Africa’s largest snake (3) (4), the African rock python (Python sebae) has a long, stout body, patterned with blotches that vary in colour between brown, olive, chestnut and buffy yellow, often joining up in a broad, irregular stripe (3) (5). The triangular head has many sharp, backwardly curved teeth and is marked on top with a dark brown “spear-head” outlined in buffy yellow (3) (6). Under the eye is a distinctive triangular marking, known as a subocular mark (5). Like all pythons, the scales of the African rock python are small and smooth (3) (7), and those around the lips possess heat-sensitive pits, which are used to detect warm-blooded prey, even in the dark (6) (7) (8). Pythons also possess two functioning lungs, unlike more ‘advanced’ snakes which have only one, and also have small, visible pelvic ‘spurs’, believed to be the vestiges of hind limbs (7) (8).
The African rock python varies considerably in body size between different areas. In general, it is smaller in highly populated regions, such as in southern Nigeria, only reaching its maximum length in areas such as Sierra Leone, where the human population density is lower (2). Some consider the more southerly population of this snake to be a separate species, known as the Southern African rock python, Python natalensis (4) (6), while others consider this form to be a subspecies (1) (5). The southern form is distinguished by its smaller size (adults averaging about 2.4 to 4.4 metres in length), larger scales on top of the head, darker colouration, markings on the back that are well separated blotches rather than an irregular stripe, and a smaller or absent subocular mark (4) (5).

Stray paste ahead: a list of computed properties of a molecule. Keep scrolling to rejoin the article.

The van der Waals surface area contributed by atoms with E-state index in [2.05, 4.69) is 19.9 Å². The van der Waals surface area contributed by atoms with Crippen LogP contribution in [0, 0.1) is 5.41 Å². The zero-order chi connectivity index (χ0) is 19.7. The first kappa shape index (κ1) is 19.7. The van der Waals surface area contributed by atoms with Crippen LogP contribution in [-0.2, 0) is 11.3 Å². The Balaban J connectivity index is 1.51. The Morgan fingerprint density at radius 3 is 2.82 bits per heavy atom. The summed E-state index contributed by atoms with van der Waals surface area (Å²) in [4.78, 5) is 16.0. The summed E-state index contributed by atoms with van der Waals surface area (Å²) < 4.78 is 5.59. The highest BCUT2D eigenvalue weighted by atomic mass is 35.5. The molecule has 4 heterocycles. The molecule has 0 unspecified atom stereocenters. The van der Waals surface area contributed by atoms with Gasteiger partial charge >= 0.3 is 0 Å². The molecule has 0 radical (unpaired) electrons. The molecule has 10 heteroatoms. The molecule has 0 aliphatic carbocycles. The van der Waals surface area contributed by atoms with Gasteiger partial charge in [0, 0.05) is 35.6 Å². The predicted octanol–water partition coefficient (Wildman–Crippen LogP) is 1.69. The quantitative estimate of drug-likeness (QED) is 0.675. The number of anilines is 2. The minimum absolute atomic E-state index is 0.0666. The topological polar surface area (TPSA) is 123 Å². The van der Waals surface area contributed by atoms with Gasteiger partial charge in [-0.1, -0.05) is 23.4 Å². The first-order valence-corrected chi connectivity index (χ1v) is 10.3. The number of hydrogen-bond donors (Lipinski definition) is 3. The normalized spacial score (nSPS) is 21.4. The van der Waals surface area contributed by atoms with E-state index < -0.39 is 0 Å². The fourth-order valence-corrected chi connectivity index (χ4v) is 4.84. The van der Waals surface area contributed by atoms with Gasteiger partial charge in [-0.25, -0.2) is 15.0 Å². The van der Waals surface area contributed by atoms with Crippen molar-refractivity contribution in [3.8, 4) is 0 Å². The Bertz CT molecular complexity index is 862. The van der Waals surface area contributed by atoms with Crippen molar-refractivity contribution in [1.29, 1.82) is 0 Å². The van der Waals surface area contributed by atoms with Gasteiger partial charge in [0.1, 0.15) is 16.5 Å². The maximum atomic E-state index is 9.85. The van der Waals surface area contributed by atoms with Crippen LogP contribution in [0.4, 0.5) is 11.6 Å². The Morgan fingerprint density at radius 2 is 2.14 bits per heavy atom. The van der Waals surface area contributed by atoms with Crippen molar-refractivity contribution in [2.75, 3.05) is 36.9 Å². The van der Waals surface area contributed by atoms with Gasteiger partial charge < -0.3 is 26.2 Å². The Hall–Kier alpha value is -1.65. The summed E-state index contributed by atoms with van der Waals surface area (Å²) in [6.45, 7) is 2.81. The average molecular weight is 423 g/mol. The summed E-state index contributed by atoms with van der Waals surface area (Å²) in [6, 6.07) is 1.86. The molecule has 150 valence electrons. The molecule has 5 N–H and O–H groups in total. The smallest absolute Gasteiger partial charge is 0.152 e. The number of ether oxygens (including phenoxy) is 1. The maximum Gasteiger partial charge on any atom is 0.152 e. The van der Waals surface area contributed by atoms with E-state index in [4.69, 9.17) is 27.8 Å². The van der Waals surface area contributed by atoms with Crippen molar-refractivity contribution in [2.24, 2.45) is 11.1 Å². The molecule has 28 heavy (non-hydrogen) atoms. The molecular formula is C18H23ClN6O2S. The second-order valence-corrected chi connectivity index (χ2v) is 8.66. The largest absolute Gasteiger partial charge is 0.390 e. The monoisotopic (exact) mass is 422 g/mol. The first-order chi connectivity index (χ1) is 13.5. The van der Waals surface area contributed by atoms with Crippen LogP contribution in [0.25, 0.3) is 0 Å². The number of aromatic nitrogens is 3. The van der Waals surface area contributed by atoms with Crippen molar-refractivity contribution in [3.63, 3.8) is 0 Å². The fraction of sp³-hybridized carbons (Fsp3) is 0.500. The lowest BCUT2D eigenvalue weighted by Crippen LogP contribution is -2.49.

- Also known as
- African python.
- Length: up to 7.5 m (2)
African rock python biology
Like all pythons, the African rock python is non-venomous and kills its prey by constriction (6) (8). After gripping the prey, the snake coils around it, tightening its coils every time the victim breathes out. Death is thought to be caused by cardiac arrest rather than by asphyxiation or crushing (6). The African rock python feeds on a variety of large rodents, monkeys, antelopes, fruit bats, monitor lizards and even crocodiles in forest areas (3) (11), and on rats, poultry, dogs and goats in suburban areas (11). A few cases are also known of this python hunting humans (12).
African rock pythons are oviparous, laying between 20 and 100 hard-shelled, elongated eggs in an old animal burrow, termite mound or cave (3) (4). The female shows a surprising level of maternal care, coiling around the eggs, protecting them from predators and possibly helping to incubate them, until they hatch around 90 days later (3) (4) (6). Individuals may live for over 12 years in captivity (13).
African rock python range
The African rock python is found throughout almost the whole of sub-Saharan Africa (9), from Senegal east to Ethiopia and Somalia and south to Namibia and South Africa (1) (3). Python sebae sebae ranges across central and western Africa, while Python sebae natalensis has a more eastern and southerly range, from southern Kenya to South Africa (4).
Species with a similar range
African rock python habitat
The African rock python inhabits a wide range of habitats, including savanna woodland and grassland, forest, savanna, semi-desert, rocky areas and the edges of swamps, lakes and rivers (3) (4), being particularly associated with areas of permanent water (5) (10). It also readily adapts to disturbed habitats and so is often found around human habitation (9).